The tree was planted in Boston, near Boston Common, in 1646 by the Sons of Liberty. Additionally, the first protest over the Stamp Act occurred under this tree in August of 1765. Soon after, a plaque was nailed to the tree hailing it as the "Liberty Tree," and a flag pole was later installed in the tree to summon people to meetings.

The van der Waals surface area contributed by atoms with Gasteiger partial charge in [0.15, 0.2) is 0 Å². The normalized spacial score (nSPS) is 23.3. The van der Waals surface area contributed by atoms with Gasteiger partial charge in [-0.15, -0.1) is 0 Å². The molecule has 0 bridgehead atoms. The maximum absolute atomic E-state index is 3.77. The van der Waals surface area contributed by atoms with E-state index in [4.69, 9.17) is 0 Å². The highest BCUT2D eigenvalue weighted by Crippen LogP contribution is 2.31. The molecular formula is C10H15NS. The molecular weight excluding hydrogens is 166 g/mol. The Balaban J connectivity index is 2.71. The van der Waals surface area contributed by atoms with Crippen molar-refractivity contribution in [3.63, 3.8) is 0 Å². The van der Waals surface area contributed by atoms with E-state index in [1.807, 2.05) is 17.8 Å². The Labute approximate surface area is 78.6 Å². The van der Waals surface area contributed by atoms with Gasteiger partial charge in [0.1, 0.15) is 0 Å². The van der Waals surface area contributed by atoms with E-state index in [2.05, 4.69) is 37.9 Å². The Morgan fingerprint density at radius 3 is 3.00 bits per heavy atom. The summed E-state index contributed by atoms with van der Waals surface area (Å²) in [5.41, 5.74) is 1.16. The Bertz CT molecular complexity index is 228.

During the American Revolution unpopular figures were hung in effigy from the tree's branches. The Sons of Liberty also used to issue "Summons" to the tree for supposed crimes. This idea eventually spread to other cities, especially New York City. During the siege of Boston in 1775, British soldiers chopped down the tree for firewood.
- In modern Boston, there is a plaque over the tree's former location, though the tree has never been replaced.